Architecture, like just about every other field, used to be dominated solely by men. While men continue to hold most positions of power, some women are breaking through in the New York real estate scene and leaving their mark as they change the skyline for the better.
“I like living buildings,” Francoise Raynaud said. She is the architect responsible for Loci Anima, which she founded in 2005.
Loci anima is an architecture, design and urban planning studio. It sits on the top floor of Pathé Wepler above the Place Clichy in Paris. The website goes on to describe the studio as having “25 architects together with an office in New York, directed by Jonathan Thornhill. In Latin, ’loci anima’ literally means ’the soul of place’: every living being, object, but also natural element is animated by a spirit, a vital force, an energy. A philosophy that Françoise Raynaud summarizes in three words ’post-industrial animism’. Laureate of numerous international competitions, loci anima conceives thus buildings in permanent conversation with the vegetable, spaces in town which receive plants and animals and landscapes to inhabit.”
Loci anima is now making its first move into New York with a building at Greenwich West in the trendy and shopping friendly SoHo neighborhood, breaking ground last July. “Buildings are like plants. If one plant doesn’t have a good relationship with the other, she dies. I am more of a botanist than an artist.”
Raynaud thinks it’s important to think of the neighborhood as a whole when designing projects so that the build can fit in with its surroundings harmoniously. The New York Post reports that “she gave the 30-story new build a custom brickwork facade in an almost iridescent pewter glaze — a reference to Hudson Square’s industrial history. Inside, a curved marble counter and undulating window seats give the room ‘a sensual atmosphere,’ she tells Alexa. One-to three-bedroom homes range from $965,000 to about $5.5 million.”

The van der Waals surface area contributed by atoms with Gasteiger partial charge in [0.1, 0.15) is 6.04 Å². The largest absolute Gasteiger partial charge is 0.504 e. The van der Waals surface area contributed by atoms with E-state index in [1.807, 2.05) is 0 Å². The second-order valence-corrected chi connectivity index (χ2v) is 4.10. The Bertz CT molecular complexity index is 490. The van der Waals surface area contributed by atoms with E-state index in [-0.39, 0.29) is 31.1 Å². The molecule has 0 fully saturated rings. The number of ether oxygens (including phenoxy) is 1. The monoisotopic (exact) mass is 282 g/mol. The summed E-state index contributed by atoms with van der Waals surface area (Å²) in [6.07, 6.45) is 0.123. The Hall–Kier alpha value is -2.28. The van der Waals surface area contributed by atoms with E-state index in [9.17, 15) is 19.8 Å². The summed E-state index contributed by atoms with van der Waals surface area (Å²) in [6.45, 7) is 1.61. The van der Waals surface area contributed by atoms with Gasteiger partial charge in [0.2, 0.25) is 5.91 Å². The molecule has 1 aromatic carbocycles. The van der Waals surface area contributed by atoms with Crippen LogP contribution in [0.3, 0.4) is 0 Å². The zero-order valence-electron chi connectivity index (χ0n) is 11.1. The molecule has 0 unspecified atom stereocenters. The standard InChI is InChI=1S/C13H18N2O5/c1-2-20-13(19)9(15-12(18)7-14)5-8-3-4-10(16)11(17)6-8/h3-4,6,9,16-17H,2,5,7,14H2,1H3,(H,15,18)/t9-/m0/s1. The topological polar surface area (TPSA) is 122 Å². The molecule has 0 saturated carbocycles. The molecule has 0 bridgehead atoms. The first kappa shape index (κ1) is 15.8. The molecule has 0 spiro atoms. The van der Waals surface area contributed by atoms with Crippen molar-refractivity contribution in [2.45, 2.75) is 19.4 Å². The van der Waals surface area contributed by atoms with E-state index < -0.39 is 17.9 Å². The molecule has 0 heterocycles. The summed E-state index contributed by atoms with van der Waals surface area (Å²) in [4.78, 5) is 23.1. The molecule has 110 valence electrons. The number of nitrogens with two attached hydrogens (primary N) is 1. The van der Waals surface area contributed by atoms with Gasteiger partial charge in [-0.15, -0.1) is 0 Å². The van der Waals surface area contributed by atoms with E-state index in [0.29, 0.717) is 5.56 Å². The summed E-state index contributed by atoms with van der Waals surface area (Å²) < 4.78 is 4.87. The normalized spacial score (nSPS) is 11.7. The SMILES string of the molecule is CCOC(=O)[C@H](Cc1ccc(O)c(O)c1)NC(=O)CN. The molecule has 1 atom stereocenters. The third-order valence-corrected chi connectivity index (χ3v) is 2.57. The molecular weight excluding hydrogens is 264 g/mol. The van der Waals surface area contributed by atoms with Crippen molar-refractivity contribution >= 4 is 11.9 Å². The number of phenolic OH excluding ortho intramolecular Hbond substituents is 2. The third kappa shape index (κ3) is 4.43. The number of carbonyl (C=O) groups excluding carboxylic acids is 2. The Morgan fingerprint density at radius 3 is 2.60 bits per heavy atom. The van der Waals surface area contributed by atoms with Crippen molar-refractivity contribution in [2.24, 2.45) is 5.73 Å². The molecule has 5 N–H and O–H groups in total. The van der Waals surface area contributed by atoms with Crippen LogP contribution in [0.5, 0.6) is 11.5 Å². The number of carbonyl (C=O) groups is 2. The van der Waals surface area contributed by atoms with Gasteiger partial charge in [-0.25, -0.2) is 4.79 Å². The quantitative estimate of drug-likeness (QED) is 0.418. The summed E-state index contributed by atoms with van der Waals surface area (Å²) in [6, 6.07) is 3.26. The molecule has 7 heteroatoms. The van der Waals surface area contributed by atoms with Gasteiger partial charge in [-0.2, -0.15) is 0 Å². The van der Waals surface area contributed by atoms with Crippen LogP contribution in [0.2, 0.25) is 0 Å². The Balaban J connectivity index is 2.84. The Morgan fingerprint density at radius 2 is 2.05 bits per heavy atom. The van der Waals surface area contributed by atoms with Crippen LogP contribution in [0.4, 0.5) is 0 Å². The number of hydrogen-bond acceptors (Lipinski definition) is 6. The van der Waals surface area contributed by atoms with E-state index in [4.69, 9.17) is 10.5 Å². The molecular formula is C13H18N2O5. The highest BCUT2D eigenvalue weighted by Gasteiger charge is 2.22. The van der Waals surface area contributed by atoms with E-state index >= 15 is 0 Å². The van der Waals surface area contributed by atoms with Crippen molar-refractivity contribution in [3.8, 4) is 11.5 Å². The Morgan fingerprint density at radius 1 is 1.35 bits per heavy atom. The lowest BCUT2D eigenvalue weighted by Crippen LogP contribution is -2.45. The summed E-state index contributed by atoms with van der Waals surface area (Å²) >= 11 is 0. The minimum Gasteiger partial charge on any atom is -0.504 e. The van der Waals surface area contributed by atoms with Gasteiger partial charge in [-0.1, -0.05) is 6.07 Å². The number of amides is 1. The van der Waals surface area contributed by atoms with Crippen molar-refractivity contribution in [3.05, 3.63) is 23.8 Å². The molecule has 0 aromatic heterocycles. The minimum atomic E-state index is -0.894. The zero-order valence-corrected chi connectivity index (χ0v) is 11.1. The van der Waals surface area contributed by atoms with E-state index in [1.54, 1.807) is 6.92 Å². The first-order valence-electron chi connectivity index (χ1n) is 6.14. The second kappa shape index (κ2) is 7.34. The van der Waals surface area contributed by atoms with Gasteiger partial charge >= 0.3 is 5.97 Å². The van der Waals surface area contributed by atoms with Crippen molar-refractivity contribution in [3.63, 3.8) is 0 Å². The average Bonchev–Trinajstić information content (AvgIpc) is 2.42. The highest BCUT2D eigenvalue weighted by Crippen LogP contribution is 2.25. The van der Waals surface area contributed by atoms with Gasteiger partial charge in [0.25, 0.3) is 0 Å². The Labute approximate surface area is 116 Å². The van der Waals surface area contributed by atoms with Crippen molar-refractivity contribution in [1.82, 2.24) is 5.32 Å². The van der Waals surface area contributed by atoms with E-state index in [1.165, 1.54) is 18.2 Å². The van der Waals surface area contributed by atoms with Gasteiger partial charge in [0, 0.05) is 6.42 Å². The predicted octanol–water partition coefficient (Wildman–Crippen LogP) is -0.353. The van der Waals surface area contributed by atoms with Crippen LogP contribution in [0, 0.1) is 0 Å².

Raynaud isn’t the only woman shaking things up in the New York real estate market. Jeanne Gang and Nancy Ruddy set their sights on Brooklyn, where two new towers, 11 Hoyt and 67 Livingston, are set to change the Brooklyn skyline. Studio Gang is the firm handling 11 Hoyt and CetraRuddy is taking on 67 Livingston.
“Brooklyn Heights is a brownstone neighborhood and we wanted to respect its character,” Ruddy says about the project on which she helps determine interior designs. “So we created something modern with a lot of light and air that matched its surroundings without looking turn-of-the-century.”
Inspiration can be drawn from Iraqi-British architect Zaha Hadid, who is also helping to reshape the skylines of New York with a $50 million penthouse anticipated to soon be ready at High Line, 520 W. 28th St.
By: Adam Tryon
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